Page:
Before printing the cufflinks, the geometry, material, and structure were set as custom design parameters in the form of asset metadata in the print file. These parameters—which included printers capable of making titanium products, meeting specified laser angles, and other details—were contributed by trusted parties, and the transaction was validated by multiple computing nodes in the blockchain. The parts were printed by securely linking up the individual encrypted digital files with authorized 3-D printers with right materials and printing techniques.
Each cufflink had a unique print that could not be cloned in a 2-D process, and the packaging had QR codes linked to product details such as design elements and materials used. Jointly, the goal was to minimize the risk of counterfeiting the product. The cufflink designs could be modified as the design files weren’t digitally rights managed, so parameters like assets, materials and 3-D printing techniques could be added to print files.
The integrity of an execution environment was important, especially in manufacturing, where “no one trusts each other,” said Stöcker. “We recorded quality assurance parameters in digital twins of the cufflinks to establish supply chain transparency that added to the provenance.”
Since each cufflink printed was linked to a specific blockchain that followed it around, once that cufflink was sold, its designer could be looked up and automatically paid a royalty.
On a larger scale, blockchain provides a blueprint for manufacturing companies to establish unified exchanges with common ledgers to share designs and settle deals directly, much like how Bitcoin enables people to freely exchange currency across borders. These networks could enable deal-making on a global level, and is especially relevant for designers and manufacturers looking for a more direct way to connect to customers.
“Right now the idea is that everybody’s got their own database,” Small said. “Blockchain in the end is one way to have a common database that no entity owns. You can start connecting organizations in ways you could not before.”
Other groups are looking at blockchain files as a means of enabling machine shops to bid for jobs to make precision parts for companies anywhere in the world. Jeremy Goodwin, CEO of SyncFab, a distributed manufacturing company in San Leandro, Calif., hit on the idea after seeing factories in the San Francisco Bay area struggling financially, and figured blockchain could be a better, quicker, and cheaper way to bring those factories more business.
SyncFab’s procurement and manufacturing exchange enable machine shops to bid for jobs. A designer first establishes a request-for-quotation and provides the design assets, indicates the processes required, such as general dimensions, materials, volume, and turnaround time. The designer also offers incentives that could create additional income for the shops if they take on tasks such as troubleshooting or PLM documentation off the hands of designers. The entire system—bidding, tracking, asset management, and payment process—is managed via a private blockchain.
“There’s a lot of older veterans, they hear blockchain, think it is Bitcoin and say ‘it’s a fraud,’ ” said Goodwin, who is also an industry partner to the U.S. Department of Energy’s Clean Energy Smart Manufacturing Innovation Initiative. “What if you tell them you’re going to earn a comparable income stream? It is a built-in incentive component that’s powerful in addition to the technology itself.”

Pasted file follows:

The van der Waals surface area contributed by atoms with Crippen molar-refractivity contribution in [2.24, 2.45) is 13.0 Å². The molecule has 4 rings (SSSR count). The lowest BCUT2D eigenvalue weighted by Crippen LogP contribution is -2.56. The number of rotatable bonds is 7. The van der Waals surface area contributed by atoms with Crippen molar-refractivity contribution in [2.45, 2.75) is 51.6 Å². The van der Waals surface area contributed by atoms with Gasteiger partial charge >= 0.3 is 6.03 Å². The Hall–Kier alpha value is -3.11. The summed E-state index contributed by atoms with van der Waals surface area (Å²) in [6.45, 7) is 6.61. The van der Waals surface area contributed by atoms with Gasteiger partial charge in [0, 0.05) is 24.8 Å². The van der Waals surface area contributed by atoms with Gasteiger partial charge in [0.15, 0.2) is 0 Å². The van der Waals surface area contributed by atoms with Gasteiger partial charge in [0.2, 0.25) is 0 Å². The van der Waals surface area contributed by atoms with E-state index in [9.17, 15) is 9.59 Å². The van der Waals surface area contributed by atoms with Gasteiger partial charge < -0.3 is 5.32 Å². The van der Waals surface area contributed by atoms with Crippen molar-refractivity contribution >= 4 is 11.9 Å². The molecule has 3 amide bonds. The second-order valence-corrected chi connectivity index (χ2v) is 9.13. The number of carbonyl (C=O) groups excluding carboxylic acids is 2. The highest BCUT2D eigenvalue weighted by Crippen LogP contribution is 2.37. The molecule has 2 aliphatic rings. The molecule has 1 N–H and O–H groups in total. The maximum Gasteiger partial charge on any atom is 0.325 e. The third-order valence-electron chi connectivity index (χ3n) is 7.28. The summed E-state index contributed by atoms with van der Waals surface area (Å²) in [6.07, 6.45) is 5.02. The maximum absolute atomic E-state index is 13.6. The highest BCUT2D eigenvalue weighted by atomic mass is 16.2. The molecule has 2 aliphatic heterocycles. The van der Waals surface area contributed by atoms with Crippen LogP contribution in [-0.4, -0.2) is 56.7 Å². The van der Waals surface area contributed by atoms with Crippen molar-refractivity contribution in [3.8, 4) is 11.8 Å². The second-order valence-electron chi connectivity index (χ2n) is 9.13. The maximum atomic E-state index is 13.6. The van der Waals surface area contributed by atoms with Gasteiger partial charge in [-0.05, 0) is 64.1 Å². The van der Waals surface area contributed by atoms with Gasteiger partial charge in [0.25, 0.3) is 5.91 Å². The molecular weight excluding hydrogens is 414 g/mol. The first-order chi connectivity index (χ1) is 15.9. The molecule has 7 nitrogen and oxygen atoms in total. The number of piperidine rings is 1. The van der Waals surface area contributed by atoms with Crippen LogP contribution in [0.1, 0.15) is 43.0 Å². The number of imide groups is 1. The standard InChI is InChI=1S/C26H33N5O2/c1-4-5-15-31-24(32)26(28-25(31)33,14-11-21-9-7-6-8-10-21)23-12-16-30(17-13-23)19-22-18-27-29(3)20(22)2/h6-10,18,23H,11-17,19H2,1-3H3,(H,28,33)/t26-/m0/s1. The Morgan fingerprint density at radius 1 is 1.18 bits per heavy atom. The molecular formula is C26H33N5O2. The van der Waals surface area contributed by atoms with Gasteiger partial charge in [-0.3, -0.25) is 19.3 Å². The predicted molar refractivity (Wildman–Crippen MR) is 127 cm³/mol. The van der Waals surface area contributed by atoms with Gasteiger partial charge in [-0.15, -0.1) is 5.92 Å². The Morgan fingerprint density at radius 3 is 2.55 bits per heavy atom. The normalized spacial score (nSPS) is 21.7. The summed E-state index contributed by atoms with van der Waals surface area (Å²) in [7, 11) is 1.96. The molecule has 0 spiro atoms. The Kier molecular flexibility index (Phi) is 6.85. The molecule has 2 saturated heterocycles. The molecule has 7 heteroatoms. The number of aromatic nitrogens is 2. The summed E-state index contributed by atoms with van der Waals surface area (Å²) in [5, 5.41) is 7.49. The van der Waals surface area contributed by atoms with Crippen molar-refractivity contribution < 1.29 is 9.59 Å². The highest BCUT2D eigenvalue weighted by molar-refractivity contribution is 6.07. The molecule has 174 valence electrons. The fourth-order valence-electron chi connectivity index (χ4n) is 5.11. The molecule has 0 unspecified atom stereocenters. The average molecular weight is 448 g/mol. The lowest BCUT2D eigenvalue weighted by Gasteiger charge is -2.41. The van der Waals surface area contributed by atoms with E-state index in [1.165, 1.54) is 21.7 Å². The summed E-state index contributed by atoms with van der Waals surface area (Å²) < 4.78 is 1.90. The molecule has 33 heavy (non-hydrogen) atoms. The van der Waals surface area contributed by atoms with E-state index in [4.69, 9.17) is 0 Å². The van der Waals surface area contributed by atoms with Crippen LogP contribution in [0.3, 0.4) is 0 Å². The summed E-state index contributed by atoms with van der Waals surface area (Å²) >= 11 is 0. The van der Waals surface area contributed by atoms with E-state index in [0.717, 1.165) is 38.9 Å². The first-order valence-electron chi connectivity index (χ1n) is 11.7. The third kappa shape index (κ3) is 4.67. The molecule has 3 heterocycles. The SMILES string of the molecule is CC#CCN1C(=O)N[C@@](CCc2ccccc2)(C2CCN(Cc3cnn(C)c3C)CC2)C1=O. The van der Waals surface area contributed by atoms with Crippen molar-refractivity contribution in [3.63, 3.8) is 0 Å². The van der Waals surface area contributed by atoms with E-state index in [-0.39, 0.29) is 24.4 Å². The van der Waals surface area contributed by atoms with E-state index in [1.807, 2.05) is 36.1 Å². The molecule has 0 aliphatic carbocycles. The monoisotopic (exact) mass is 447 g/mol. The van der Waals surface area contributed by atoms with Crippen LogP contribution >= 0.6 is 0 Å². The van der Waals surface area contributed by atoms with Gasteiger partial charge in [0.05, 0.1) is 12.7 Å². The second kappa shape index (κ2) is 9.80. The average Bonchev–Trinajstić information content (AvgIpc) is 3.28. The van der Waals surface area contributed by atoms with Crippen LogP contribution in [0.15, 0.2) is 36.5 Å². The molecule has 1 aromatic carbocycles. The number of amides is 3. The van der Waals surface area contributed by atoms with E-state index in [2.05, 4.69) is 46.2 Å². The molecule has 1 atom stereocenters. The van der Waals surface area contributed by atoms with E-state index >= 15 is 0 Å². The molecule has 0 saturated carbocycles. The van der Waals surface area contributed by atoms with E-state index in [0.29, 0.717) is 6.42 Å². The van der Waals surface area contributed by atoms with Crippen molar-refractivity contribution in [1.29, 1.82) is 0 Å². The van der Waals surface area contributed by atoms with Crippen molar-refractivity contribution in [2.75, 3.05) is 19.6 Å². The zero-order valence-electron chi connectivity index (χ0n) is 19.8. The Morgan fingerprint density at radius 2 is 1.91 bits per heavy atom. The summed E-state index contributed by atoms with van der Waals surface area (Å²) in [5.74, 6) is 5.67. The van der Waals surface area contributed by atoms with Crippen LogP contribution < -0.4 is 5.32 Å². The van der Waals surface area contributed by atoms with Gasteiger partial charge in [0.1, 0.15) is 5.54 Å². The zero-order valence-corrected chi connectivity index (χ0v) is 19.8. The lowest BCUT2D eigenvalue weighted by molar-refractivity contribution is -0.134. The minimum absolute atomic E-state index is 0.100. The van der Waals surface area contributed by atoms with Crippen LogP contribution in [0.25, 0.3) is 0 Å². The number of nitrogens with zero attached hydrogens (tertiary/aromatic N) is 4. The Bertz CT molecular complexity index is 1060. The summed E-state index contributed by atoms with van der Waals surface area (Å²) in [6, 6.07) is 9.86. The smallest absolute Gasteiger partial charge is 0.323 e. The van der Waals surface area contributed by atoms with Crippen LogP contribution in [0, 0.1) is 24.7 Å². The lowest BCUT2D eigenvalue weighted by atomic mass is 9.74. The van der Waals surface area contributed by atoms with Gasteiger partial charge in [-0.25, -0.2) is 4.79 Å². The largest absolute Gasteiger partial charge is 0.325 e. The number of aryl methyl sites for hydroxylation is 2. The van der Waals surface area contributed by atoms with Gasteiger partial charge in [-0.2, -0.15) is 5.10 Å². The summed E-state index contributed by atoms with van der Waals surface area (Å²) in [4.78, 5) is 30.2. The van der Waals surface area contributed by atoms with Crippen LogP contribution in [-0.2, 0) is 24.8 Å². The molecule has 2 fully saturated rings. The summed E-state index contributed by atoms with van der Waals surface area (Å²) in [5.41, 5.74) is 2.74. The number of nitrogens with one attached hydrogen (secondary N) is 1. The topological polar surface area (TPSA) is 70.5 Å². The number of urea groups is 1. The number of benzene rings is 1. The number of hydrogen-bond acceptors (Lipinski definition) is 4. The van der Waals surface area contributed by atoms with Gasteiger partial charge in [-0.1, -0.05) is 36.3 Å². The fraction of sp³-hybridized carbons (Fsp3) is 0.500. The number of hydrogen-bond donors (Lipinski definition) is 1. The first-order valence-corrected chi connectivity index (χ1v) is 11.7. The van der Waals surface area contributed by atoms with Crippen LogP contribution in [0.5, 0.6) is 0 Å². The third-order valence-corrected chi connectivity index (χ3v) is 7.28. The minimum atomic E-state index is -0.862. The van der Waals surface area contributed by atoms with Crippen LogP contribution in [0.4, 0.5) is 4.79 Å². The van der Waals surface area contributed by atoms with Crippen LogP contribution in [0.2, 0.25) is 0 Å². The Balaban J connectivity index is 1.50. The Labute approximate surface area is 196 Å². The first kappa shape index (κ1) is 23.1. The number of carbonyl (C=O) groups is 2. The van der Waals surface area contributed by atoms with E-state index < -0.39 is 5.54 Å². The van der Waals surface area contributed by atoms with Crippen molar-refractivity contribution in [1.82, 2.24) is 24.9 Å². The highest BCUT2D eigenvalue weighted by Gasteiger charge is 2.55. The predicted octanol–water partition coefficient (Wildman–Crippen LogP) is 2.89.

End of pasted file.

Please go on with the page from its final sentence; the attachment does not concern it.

Getting the income is not as straightforward as old-fashioned invoicing, however. Payments due as part of the “smart contracts” embedded in the blockchain agreement can be made via cryptocurrency, for instance, or a fledgling Internet-of-Things based machine-to-machine payment protocol. But established businesses are still subject to international financial and tax laws even if they do accept a cryptocurrency, and alternative payment methods are full replacements for hard cash.
Other projects are underway on paper or at least close to implementation. IBM, which sells blockchain software and services, is working with automakers on a project to verify timestamped IoT data to ensure the right parts are used when assembling a car. In that application, the blockchain acts as a database to track parts and plays a role in speeding up automation. The system could also help repair shops verify parts when fixing a car.
The U.S. Department of Defense has seen a growing number of counterfeit parts used in fighter jets and other equipment, and the National Institute of Standards and Technology is building a blockchain so that the DoD can pinpoint parts to the source manufacturer by tracking back over multiple levels of suppliers. Blockchain could also help the U.S. Navy do just-in-time 3-D printing of parts on ships at sea, and also establish a superior tendering process, said Sylvere Krima of the systems engineering group at NIST.
Krima was also quick to point that blockchain is not security software, nor is it bulletproof. A private blockchain could be vulnerable to hackers. NIST conducted a blockchain study that found that there’s no “code of conduct” to enforce user behavior, so that malicious parties could disrupt transaction flow. But there’s also a good chance that irregularities would be ferreted out in the blockchain verification and authorization process.
Another challenge to wider implementation is the energy required to mine public blockchains.
“You can implement a private blockchain where you don’t need as much mining power. It’s a lot less energy, you can arrange it to any existing IT infrastructure,” Krima said. “That’s a use benefit as you don’t need huge servers or network bandwidth.”
For now, blockchain is a technology that is attractive to manufacturers looking to solve a problem, not those happy with existing processes. But it’s expected that as artificial intelligence and the Internet of Things grow in importance—especially with the wider availability of cheap, ubiquitous computing—blockchain applications will become relevant to even the most stodgy manufacturers.
“Blockchain is a tool that can simplify things,” said Moog’s Small. “As you dig more and more into it, it’s a very digital intensive process and it lends itself to rethinking how the manufacturing value chain is laid out.”
Agam Shah is associate editor at Mechanical Engineering magazine.
Read the latest issue of theMechanical Engineering Magazine.